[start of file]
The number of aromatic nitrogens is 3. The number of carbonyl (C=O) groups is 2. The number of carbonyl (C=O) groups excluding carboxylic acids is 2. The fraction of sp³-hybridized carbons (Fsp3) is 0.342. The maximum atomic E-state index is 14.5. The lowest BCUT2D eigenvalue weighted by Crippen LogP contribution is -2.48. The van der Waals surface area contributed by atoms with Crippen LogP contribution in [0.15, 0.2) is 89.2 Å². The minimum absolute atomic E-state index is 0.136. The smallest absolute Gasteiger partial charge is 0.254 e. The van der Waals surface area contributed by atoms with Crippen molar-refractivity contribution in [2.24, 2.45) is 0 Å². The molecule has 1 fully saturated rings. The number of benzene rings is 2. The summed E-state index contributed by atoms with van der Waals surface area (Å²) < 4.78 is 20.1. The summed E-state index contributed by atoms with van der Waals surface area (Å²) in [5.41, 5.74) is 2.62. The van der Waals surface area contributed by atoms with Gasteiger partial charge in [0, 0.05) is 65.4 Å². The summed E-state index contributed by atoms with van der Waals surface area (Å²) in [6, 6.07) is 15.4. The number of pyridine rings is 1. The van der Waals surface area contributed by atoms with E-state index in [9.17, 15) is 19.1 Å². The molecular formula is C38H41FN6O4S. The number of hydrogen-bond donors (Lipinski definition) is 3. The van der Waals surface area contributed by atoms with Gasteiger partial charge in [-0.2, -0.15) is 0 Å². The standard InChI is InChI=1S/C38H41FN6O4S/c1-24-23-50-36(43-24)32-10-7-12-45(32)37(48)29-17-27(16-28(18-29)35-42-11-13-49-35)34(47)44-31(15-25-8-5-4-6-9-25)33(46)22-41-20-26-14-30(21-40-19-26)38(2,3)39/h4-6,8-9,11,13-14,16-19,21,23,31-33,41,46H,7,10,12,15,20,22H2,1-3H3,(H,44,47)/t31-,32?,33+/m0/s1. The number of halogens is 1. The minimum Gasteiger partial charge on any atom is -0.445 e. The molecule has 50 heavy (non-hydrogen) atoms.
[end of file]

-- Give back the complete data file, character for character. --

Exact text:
The number of aromatic nitrogens is 3. The number of carbonyl (C=O) groups is 2. The number of carbonyl (C=O) groups excluding carboxylic acids is 2. The fraction of sp³-hybridized carbons (Fsp3) is 0.342. The maximum atomic E-state index is 14.5. The lowest BCUT2D eigenvalue weighted by Crippen LogP contribution is -2.48. The van der Waals surface area contributed by atoms with Crippen LogP contribution in [0.15, 0.2) is 89.2 Å². The minimum absolute atomic E-state index is 0.136. The smallest absolute Gasteiger partial charge is 0.254 e. The van der Waals surface area contributed by atoms with Crippen molar-refractivity contribution in [2.24, 2.45) is 0 Å². The molecule has 1 fully saturated rings. The number of benzene rings is 2. The summed E-state index contributed by atoms with van der Waals surface area (Å²) < 4.78 is 20.1. The summed E-state index contributed by atoms with van der Waals surface area (Å²) in [5.41, 5.74) is 2.62. The van der Waals surface area contributed by atoms with Gasteiger partial charge in [0, 0.05) is 65.4 Å². The summed E-state index contributed by atoms with van der Waals surface area (Å²) in [6, 6.07) is 15.4. The number of pyridine rings is 1. The van der Waals surface area contributed by atoms with E-state index in [9.17, 15) is 19.1 Å². The molecular formula is C38H41FN6O4S. The number of hydrogen-bond donors (Lipinski definition) is 3. The van der Waals surface area contributed by atoms with Gasteiger partial charge in [-0.2, -0.15) is 0 Å². The standard InChI is InChI=1S/C38H41FN6O4S/c1-24-23-50-36(43-24)32-10-7-12-45(32)37(48)29-17-27(16-28(18-29)35-42-11-13-49-35)34(47)44-31(15-25-8-5-4-6-9-25)33(46)22-41-20-26-14-30(21-40-19-26)38(2,3)39/h4-6,8-9,11,13-14,16-19,21,23,31-33,41,46H,7,10,12,15,20,22H2,1-3H3,(H,44,47)/t31-,32?,33+/m0/s1. The number of halogens is 1. The minimum Gasteiger partial charge on any atom is -0.445 e. The molecule has 50 heavy (non-hydrogen) atoms.